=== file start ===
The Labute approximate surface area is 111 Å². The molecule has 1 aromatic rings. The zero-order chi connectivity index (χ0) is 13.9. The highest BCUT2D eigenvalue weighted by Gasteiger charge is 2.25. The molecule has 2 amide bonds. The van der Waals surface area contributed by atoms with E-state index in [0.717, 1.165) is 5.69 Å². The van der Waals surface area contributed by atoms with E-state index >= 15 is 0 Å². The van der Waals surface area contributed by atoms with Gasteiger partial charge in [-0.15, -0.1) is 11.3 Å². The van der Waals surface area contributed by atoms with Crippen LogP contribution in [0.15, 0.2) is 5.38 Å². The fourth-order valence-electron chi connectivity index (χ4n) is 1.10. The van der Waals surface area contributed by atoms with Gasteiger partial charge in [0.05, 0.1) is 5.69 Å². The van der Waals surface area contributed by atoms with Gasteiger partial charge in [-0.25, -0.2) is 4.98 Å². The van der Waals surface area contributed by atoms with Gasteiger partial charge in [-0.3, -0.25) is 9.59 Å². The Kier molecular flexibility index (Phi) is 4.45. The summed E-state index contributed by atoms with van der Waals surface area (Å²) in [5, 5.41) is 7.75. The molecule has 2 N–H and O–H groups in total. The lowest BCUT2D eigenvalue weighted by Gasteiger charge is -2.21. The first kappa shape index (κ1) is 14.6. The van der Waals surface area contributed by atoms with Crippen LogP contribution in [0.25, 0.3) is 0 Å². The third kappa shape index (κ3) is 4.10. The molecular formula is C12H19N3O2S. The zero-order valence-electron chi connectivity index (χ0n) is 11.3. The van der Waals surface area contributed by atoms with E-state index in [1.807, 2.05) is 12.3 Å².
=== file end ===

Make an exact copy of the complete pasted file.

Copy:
The Labute approximate surface area is 111 Å². The molecule has 1 aromatic rings. The zero-order chi connectivity index (χ0) is 13.9. The highest BCUT2D eigenvalue weighted by Gasteiger charge is 2.25. The molecule has 2 amide bonds. The van der Waals surface area contributed by atoms with E-state index in [0.717, 1.165) is 5.69 Å². The van der Waals surface area contributed by atoms with E-state index >= 15 is 0 Å². The van der Waals surface area contributed by atoms with Gasteiger partial charge in [-0.15, -0.1) is 11.3 Å². The van der Waals surface area contributed by atoms with Crippen LogP contribution in [0.15, 0.2) is 5.38 Å². The fourth-order valence-electron chi connectivity index (χ4n) is 1.10. The van der Waals surface area contributed by atoms with Gasteiger partial charge in [0.05, 0.1) is 5.69 Å². The van der Waals surface area contributed by atoms with Gasteiger partial charge in [-0.25, -0.2) is 4.98 Å². The van der Waals surface area contributed by atoms with Gasteiger partial charge in [-0.3, -0.25) is 9.59 Å². The Kier molecular flexibility index (Phi) is 4.45. The summed E-state index contributed by atoms with van der Waals surface area (Å²) in [5, 5.41) is 7.75. The molecule has 2 N–H and O–H groups in total. The lowest BCUT2D eigenvalue weighted by Gasteiger charge is -2.21. The first kappa shape index (κ1) is 14.6. The van der Waals surface area contributed by atoms with Crippen LogP contribution in [0.25, 0.3) is 0 Å². The third kappa shape index (κ3) is 4.10. The molecular formula is C12H19N3O2S. The zero-order valence-electron chi connectivity index (χ0n) is 11.3. The van der Waals surface area contributed by atoms with E-state index in [1.807, 2.05) is 12.3 Å².